|US7760980||Aug 31, 2006||Jul 20, 2010||Applied Materials, Inc.||Ridge technique for fabricating an optical detector and an optical waveguide|
|US7835408||Nov 12, 2007||Nov 16, 2010||Innolume Gmbh||Optical transmission system|
|US8129734||Jun 6, 2008||Mar 6, 2012||Lighting Science Group Corporation||LED package with stepped aperture|
|US8411711||Dec 3, 2009||Apr 2, 2013||Innolume Gmbh||Semiconductor laser with low relative intensity noise of individual longitudinal modes and optical transmission system incorporating the laser|
|US20040012041 *||Oct 25, 2002||Jan 22, 2004||Applied Materials, Inc.||Optical ready wafers|
|US20040013338 *||Oct 25, 2002||Jan 22, 2004||Applied Materials, Inc.||Optical ready substrates|
|US20040061440 *||Sep 30, 2003||Apr 1, 2004||Citizen Electronics Co., Ltd.||Light emitting diode and back light unit|
|US20040114853 *||Jul 21, 2003||Jun 17, 2004||Applied Materials, Inc.||Optical ready substrates|
|US20050017948 *||Jul 21, 2003||Jan 27, 2005||Motorola, Inc.||Wireless device lighting system|
|US20050053383 *||May 28, 2004||Mar 10, 2005||Applied Materials, Inc.||Serial routing of optical signals|
|US20060222024 *||Dec 13, 2005||Oct 5, 2006||Gray Allen L||Mode-locked semiconductor lasers with quantum-confined active region|
|US20060227825 *||Apr 7, 2005||Oct 12, 2006||Nl-Nanosemiconductor Gmbh||Mode-locked quantum dot laser with controllable gain properties by multiple stacking|
|US20070053643 *||Aug 31, 2006||Mar 8, 2007||Applied Materials, Inc.||Ridge technique for fabricating an optical detector and an optical waveguide|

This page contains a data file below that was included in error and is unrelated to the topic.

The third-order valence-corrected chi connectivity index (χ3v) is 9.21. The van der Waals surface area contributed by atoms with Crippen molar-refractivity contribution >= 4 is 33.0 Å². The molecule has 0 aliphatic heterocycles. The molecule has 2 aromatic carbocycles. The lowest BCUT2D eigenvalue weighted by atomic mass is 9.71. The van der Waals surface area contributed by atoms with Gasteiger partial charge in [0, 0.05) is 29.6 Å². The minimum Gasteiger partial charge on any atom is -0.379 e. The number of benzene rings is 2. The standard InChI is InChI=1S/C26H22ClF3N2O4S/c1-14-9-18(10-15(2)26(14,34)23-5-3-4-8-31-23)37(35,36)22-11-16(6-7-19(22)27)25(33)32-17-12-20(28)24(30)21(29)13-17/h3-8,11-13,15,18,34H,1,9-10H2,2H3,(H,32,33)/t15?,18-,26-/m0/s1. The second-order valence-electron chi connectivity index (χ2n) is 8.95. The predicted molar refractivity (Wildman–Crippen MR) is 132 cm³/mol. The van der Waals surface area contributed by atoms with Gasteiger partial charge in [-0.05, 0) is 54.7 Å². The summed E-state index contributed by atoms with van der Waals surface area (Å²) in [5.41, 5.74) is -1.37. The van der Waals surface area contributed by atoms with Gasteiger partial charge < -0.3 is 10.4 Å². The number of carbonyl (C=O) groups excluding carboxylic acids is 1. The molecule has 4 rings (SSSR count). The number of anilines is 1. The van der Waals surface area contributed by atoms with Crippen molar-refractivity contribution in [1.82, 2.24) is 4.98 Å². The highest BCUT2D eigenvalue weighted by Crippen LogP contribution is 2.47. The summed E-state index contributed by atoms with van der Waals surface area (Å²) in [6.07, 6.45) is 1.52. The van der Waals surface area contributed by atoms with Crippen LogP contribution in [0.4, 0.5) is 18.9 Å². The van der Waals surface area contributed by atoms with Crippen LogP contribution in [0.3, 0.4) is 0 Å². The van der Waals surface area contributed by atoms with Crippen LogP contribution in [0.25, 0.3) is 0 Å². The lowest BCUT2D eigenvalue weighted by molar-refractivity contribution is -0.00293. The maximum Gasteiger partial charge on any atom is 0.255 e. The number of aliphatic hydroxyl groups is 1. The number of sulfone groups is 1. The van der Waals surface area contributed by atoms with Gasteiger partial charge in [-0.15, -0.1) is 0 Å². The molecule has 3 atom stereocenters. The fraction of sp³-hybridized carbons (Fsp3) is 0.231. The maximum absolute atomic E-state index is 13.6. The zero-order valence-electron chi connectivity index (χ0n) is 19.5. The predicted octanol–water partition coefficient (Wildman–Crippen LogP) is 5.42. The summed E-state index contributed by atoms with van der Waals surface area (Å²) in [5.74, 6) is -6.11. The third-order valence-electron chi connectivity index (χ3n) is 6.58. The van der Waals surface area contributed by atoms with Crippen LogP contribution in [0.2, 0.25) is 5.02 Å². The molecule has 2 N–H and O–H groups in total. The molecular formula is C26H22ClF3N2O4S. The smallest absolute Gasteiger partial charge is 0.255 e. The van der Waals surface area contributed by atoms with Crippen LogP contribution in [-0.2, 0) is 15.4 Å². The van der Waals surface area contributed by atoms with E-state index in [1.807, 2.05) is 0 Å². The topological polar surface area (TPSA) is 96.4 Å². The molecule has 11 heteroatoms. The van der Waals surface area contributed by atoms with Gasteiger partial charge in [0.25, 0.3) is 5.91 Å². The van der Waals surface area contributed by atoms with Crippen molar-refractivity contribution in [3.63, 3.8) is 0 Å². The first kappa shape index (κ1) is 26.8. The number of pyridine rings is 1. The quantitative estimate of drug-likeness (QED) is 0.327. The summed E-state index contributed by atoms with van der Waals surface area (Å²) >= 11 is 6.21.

|US20070080414 *||Sep 18, 2006||Apr 12, 2007||Applied Materials, Inc.||Optical ready substrates|
|US20070127531 *||Dec 7, 2005||Jun 7, 2007||Nl-Nanosemiconductor Gmbh||Laser source with broadband spectrum emission|
|US20080180674 *||Nov 12, 2007||Jul 31, 2008||Innolume Gmbh||Optical Transmission System|
|US20080296599 *||Jun 6, 2008||Dec 4, 2008||Mazzochette Joseph B||LED Package with Stepped Aperture|
|US20100142973 *||Dec 3, 2009||Jun 10, 2010||Innolume Gmbh||Semiconductor laser with low relative intensity noise of individual longitudinal modes and optical transmission system incorporating the laser|
|USD744965 *||Jul 18, 2014||Dec 8, 2015||Epistar Corporation||Light emitting diode|
|USD780135 *||Oct 28, 2015||Feb 28, 2017||Epistar Corporation||Light-emitting diode|
|CN100413099C||Sep 29, 2003||Aug 20, 2008||西铁城电子股份有限公司||Light-emitting diode and background light device|
|U.S. Classification||313/512, 362/329, 362/327, 257/81, 362/257, 257/687, 257/99, 362/800|
|International Classification||G02B6/00, G02F1/1335, F21V8/00, G02F1/13357, F21Y101/02|
|Cooperative Classification||Y10S362/80, G02B6/003|
|Dec 9, 1999||AS||Assignment|
Owner name: NOKIA MOBILE PHONES LTD., FINLAND
Free format text: ASSIGNMENT OF ASSIGNORS INTEREST;ASSIGNOR:PARIKKA, MARKO;REEL/FRAME:010456/0844
Effective date: 19990927
|Oct 28, 2005||FPAY||Fee payment|
Year of fee payment: 4
|Oct 21, 2009||FPAY||Fee payment|
Year of fee payment: 8
|Dec 27, 2013||FPAY||Fee payment|
Year of fee payment: 12
|Dec 27, 2013||SULP||Surcharge for late payment|
Year of fee payment: 11
|Jul 7, 2015||AS||Assignment|
Owner name: NOKIA TECHNOLOGIES OY, FINLAND
Free format text: ASSIGNMENT OF ASSIGNORS INTEREST;ASSIGNOR:NOKIA CORPORATION;REEL/FRAME:036067/0222
Effective date: 20150116